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15 Year Old Domain Saved In UDRP

Posted on the 30 December 2015 by Worldwide @thedomains

The Trimount Company, Inc DBA StinkySocks Hockey (“Complainant”), of Massachusetts, just lost its attempt to grab the domain name
in a UDRP rather than just pay the domain holder the $6,500 he was asking for the domain.

The domain was registered on February 2, 2000.

The Complainant trademark was registered over 15 years later on September 22, 2015 and at that the trademark was for the term “STINKYSOCKS HOCKEY”

Ho Hyun Nahm, Esq. was the sole Panelist who rules in favor of the domain holder but did not discuss Reverse Domain Name Hijacking nor even all elements of the UDRP. Basically a lazy panelist in my opinion.

The domain holder did not file a response.

Here are the highlights of the very short opinion

“The Panel recalls that the registration date for the domain name is February 2, 2000, which predates the date on which Complainant acquired registered rights in the mark (Reg. No. 4,815,524, registered September 22, 2015). Further, Complainant claims that its first use of the mark STINKYSOCKS HOCKEY occurred in 2006. As such, it does not appear that Complainant’s trademark was ever in use when the disputed domain name was registered.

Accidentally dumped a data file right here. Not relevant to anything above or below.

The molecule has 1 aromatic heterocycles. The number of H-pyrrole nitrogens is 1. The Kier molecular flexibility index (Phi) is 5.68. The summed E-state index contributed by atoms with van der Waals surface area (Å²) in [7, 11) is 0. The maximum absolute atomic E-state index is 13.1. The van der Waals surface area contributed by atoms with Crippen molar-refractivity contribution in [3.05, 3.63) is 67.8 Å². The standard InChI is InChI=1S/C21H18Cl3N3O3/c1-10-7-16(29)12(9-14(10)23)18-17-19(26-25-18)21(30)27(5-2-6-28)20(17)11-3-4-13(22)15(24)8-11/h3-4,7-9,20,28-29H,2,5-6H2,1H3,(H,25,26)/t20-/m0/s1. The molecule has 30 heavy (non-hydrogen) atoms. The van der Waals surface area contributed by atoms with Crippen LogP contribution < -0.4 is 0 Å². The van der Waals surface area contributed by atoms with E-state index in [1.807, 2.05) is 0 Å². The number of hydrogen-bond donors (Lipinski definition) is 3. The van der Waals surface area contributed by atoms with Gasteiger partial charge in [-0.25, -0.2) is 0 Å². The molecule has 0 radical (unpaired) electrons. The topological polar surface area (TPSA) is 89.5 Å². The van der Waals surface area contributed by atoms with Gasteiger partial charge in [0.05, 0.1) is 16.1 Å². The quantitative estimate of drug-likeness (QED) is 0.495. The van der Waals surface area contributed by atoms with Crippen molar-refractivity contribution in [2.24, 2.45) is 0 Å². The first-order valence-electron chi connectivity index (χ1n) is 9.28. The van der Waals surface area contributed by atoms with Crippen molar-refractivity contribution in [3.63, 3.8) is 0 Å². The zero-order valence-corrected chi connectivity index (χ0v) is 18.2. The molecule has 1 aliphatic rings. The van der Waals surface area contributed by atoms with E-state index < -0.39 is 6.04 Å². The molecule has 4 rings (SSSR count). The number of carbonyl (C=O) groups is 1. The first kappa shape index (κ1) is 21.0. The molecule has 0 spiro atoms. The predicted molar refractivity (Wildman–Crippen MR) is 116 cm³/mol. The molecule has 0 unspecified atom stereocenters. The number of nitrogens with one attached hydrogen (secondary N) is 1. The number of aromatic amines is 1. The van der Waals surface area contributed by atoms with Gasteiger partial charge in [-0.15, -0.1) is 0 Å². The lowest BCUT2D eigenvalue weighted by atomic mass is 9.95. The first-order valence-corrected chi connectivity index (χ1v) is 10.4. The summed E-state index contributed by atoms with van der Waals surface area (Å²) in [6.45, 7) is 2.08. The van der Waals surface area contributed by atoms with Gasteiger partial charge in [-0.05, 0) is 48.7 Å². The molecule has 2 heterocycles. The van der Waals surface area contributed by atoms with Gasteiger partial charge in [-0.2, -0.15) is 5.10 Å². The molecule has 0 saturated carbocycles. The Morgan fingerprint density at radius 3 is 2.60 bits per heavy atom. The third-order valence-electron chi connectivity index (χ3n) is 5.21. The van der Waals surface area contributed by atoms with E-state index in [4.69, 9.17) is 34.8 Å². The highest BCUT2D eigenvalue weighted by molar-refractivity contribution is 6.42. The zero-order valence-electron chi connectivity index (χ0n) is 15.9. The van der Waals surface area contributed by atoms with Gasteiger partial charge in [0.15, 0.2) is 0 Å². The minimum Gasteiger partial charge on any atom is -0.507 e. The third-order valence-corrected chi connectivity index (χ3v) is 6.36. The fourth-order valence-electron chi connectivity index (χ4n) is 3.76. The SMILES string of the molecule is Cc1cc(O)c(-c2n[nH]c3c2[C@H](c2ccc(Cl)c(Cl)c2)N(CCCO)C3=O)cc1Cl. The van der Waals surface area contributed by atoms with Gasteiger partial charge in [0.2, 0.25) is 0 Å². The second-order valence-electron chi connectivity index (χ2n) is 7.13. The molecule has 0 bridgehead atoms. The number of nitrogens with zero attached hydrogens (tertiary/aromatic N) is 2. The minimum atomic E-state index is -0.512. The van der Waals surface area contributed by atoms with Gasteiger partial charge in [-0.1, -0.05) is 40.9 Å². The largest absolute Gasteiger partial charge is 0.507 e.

The Panel observes a general view of the UDRP panels that although a trademark can form a basis for a UDRP action under the first element irrespective of its date, when a domain name is registered by the respondent before the complainant’s relied-upon trademark right is shown to have been first established, the registration of the domain name would not have been in bad faith because the registrant could not have contemplated the complainant’s then non-existent right.

Therefore, the Panel determines that Complainant failed to establish Respondent’s registration of the disputed domain name in bad faith and concludes that Respondent did not register the disputed domain name in bad faith under Policy ¶ 4(a)(iii).

As the Panel concludes that Complainant has not satisfied Policy ¶ 4(a)(iii), the Panel declines to analyze the other element of the Policy.

Having not established all three elements required under the ICANN Policy, the Panel concludes that relief shall be DENIED”

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